The following is an obituary to the late Albie Evans, 1902 – 1968

Albie Evans was born Albert Francis Evans in Llanelli in 1902 and began work as a 17 year old as a self employed wagon repairer. He used to travel as far as Milford and Haverfordwest to repair wagons used by steel works, collieries, etc., in their sidings. Most of the wagons were owned by the railways, such as Great Western and private collieries and the bills for repair sent to the head office.

In 1922 Albie went into partnership with an associate called Dave Williams but, by 1925 Mr Williams was in financial trouble and emigrated to Canada leaving Albie as the sole owner of Evans & Williams Wagon repairers.

Over the following years, with the help of his foreman and close friend, Harvey Thomson, Albie gradually built the company up and had workshops at Nevill Docks, which could house 12 wagons in the sheds at any one time. He also had a machine shop, which mainly re-threaded bolts, and a carpentry shop, which contained tools such as a cross cut saw, and he had two blacksmiths. Wagons were made out of three types of wood – solid oak, mahogany and pine.

Twice a week lorries delivered sacks of timber blocks salvaged from damaged wagons to the work force, friends and others associated with the wagon business. One of many examples of Albie’s generosity is that a few weeks before Christmas the men would use the machinery to manufacture toys such as kites, cricket bats, toy planes, scooters, ball bearing trolleys and ping pong bats, etc., out of wood. Up to three generations of a single family worked for Evans & Williams and in 1946 it was the first private company in Wales to pay a non-contributory pension to its’ workers.

With the outbreak of WW2 in 1939 the company expanded further with outstations such as one at the Old Castle Tin Plate works. In 1941, 45 men worked at the Nevill Dock site and, luckily, missed the Swansea Blitz, which claimed 230 lives from a total of 44 bombing raids over South Wales.

The men used to take lunch from 1.00 to 1.30 pm down the local pub but Albie soon realised that some were not returning until 1.50 pm. On questioning, the reply was “Sorry boss, but we have to wait for the runner to arrive at 1.45 to give him our bets (horse-racing)”. Albie’s solution to the problem was to ask them to be back by 1.30 pm but he would start taking their bets himself. Within 5 years he had 230 runners working for him taking bets!

At the companies office in James Street 5 clerks worked until noon in the wagon accounts office and then transferred to a tin shed office in the garden, which had five phones, where bets used to be taken. Runners received 10% of bets stake money, as commission, up to the value of £5 and 5% over £5. Although betting was illegal at the time, it was socially accepted by the public and authorities alike and very little control was encountered.

When betting was legalised in 1961 Albie, who was trading as ‘A F Evans Turf Accountant” had 19 shops from Kidwelly to Gorseinon.

On the wagon repair front steel had replaced wood in the manufacture of new wagons in the 1950s and by the early 1960s few timber wagons still existed. The death knell of the wagon repairing industry came in 1963 when the “Lord Beeching Report” was published called “The Reshaping of British Railways”. The Labour Government had privatised the railways in 1954, forming British Rail. The outcome of this was that all repairs were done by in-house in British Rail workshops and the orders stopped for all private companies. Evans & Williams and many others were forced to close down and generations of families working at the company had to sadly look for other employment.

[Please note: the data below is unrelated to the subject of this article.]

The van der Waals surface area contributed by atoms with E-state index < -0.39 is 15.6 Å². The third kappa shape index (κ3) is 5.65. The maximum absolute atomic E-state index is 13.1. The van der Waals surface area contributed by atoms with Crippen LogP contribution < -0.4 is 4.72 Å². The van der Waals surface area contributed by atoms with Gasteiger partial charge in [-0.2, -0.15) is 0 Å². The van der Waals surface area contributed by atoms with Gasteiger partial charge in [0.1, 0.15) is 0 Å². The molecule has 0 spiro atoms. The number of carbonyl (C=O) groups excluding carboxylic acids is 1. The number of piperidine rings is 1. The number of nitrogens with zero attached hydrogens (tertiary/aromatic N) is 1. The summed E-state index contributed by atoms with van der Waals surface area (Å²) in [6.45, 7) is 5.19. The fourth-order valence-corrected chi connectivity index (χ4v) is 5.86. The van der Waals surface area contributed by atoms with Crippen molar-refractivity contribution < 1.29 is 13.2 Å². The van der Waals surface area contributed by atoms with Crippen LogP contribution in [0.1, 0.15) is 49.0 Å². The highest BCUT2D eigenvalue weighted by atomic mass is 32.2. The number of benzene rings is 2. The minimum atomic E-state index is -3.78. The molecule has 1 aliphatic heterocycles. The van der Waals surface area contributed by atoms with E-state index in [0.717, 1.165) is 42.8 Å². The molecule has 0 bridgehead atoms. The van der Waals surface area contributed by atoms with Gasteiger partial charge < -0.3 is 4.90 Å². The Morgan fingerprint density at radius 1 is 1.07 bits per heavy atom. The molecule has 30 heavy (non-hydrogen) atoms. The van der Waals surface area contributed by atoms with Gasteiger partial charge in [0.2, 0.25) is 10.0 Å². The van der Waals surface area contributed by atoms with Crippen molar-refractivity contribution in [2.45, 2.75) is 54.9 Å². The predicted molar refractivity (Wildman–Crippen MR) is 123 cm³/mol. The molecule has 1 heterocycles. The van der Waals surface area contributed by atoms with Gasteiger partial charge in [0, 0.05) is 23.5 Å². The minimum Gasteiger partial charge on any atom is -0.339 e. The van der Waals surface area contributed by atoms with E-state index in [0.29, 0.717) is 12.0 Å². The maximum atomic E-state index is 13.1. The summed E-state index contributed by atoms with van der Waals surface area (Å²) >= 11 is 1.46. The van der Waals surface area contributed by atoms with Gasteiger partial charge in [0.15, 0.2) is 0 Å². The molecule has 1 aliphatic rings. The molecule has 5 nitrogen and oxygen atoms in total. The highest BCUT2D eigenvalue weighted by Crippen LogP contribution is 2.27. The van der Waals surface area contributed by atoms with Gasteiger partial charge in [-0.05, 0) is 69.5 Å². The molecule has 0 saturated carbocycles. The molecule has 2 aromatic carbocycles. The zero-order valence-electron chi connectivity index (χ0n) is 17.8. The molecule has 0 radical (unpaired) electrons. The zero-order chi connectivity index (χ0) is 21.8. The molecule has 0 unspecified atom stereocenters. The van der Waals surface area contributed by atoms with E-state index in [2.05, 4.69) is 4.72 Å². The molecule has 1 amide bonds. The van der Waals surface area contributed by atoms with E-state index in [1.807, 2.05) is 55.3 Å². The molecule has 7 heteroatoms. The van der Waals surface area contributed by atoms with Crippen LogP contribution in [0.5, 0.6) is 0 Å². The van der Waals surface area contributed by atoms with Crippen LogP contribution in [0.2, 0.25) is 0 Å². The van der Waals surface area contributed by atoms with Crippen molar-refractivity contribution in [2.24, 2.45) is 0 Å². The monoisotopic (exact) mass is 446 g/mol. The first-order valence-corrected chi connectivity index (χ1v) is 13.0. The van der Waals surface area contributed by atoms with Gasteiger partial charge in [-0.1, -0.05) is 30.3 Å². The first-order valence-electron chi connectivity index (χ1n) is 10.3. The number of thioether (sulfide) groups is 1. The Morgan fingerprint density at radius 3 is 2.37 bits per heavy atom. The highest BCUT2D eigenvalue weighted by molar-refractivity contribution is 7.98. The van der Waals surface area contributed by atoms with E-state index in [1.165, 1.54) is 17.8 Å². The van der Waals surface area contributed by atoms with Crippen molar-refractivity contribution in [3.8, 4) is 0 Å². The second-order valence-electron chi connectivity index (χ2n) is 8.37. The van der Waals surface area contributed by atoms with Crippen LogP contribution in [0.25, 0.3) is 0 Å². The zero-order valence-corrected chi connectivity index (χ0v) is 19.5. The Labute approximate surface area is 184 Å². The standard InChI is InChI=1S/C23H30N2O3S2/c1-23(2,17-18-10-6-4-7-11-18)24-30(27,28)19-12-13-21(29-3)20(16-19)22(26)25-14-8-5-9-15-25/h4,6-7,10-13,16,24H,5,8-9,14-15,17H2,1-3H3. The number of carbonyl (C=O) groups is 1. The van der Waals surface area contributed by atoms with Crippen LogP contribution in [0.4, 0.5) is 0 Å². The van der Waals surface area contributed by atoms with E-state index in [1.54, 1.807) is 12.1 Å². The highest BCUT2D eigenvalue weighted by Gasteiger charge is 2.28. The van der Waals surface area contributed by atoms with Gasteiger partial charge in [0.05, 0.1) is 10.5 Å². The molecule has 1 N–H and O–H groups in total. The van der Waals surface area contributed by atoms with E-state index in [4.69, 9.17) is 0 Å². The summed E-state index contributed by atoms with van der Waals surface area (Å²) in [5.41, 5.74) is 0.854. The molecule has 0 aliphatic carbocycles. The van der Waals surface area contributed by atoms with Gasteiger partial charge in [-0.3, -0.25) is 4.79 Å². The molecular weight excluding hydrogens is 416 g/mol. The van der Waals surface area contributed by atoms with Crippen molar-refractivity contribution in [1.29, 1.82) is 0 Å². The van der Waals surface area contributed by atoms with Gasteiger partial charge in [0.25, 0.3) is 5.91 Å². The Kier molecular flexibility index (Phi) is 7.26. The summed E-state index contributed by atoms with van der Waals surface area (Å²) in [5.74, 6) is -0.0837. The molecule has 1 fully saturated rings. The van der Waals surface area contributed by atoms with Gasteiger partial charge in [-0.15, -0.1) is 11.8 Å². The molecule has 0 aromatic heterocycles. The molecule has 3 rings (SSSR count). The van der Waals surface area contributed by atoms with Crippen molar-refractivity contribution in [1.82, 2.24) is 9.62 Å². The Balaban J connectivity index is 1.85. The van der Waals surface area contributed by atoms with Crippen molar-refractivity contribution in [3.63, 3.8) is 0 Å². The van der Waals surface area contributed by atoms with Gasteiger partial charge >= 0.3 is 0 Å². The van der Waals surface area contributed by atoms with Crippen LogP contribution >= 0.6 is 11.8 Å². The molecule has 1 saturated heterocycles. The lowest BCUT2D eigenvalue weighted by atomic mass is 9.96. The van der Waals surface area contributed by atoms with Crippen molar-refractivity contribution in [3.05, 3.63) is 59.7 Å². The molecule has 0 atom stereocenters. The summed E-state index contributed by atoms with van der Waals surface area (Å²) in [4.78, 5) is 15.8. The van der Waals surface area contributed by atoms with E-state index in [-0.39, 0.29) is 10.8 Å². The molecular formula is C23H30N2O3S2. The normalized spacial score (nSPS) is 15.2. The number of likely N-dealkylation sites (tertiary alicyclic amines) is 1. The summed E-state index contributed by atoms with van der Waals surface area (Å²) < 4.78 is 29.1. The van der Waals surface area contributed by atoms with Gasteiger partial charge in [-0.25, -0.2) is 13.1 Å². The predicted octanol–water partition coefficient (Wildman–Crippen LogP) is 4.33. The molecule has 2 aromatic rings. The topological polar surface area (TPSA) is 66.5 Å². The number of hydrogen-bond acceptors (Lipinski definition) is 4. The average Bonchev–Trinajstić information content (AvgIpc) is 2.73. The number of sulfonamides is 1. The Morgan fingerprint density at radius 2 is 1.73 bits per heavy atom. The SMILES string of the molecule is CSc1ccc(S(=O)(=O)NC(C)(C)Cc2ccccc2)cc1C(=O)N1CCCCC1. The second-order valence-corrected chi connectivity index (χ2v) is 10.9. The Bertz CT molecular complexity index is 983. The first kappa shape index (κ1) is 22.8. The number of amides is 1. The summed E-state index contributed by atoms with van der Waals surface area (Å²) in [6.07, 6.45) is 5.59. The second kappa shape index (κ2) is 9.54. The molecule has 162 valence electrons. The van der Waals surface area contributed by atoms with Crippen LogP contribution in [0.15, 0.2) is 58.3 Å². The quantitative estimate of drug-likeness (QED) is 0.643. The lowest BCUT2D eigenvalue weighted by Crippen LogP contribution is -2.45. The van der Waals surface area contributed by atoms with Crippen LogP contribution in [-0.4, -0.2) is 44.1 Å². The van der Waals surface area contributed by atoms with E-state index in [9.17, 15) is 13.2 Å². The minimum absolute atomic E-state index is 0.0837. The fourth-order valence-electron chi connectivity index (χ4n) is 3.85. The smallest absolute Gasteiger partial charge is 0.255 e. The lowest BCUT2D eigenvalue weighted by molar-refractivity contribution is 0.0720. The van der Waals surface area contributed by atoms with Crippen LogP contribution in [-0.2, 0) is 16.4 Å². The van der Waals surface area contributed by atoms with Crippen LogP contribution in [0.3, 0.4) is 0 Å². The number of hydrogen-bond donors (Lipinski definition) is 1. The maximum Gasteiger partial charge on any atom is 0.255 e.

Away from wagons, Greyhounds were Albie’s main love in life. He owned what is now known as Llanerch and Penygaer playing fields and at the far end of Penygaer built a dog track. Although the council would not grant permission for regular meetings, Albie was allowed to hold meetings 8 weeks a year without a licence. He made these 16 weeks with back to back years, with races held on Wednesdays and Saturdays.

A fence was made at the works to put around the track, and, wait for it, the hare was a rugby ball with a fur tail stuck on it, pulled around the track on a pulley system with an Austin 9 car providing the horsepower. Once the flag was raised someone would accelerate the car and the hare was away with the six traps opened. Meetings were extremely popular, with up to 1000 people regularly in attendance. Unable to develop the facilities further Albie eventually donated Llanerch and Penygaer to the town with the proviso that the land could be used purely as sports fields, in perpetuity. The farmhouse was sold to the council and became a housing site.

Albie was extremely supportive of anyone involved in sport. In the early 1950s Llanelli Football Club was in financial trouble and Albie bought Stebonheath to save the club. He had plans to make it into a proper stadium, with a dogs track surrounding it but, again the council would not grant permission. Four years later he ended up returning the ground to the supporters club at its initial price.

Sadly, Albie passed away in 1968. His health had deteriorated as the outcome of so many days working outside in his younger days and he was stricken with arthritis. He left two sons, Karl and Barry. Albie’s wife had passed away when Karl was four and a half and Albie remarried. Albie’s legacy of Evans & Williams Sports Club lives on and if it wasn’t for his Company, and wonderful workforce, donation of kit and a pitch nobody would be recalling memories of the last 50 years.

Evans & Williams Football Club originated in the late 1950’s, after some of the workers from the Evans & Williams Wagon Works, decided to form a football team. They were supported by owner Albie Evans, hence the club gaining the nickname ‘Albies’.

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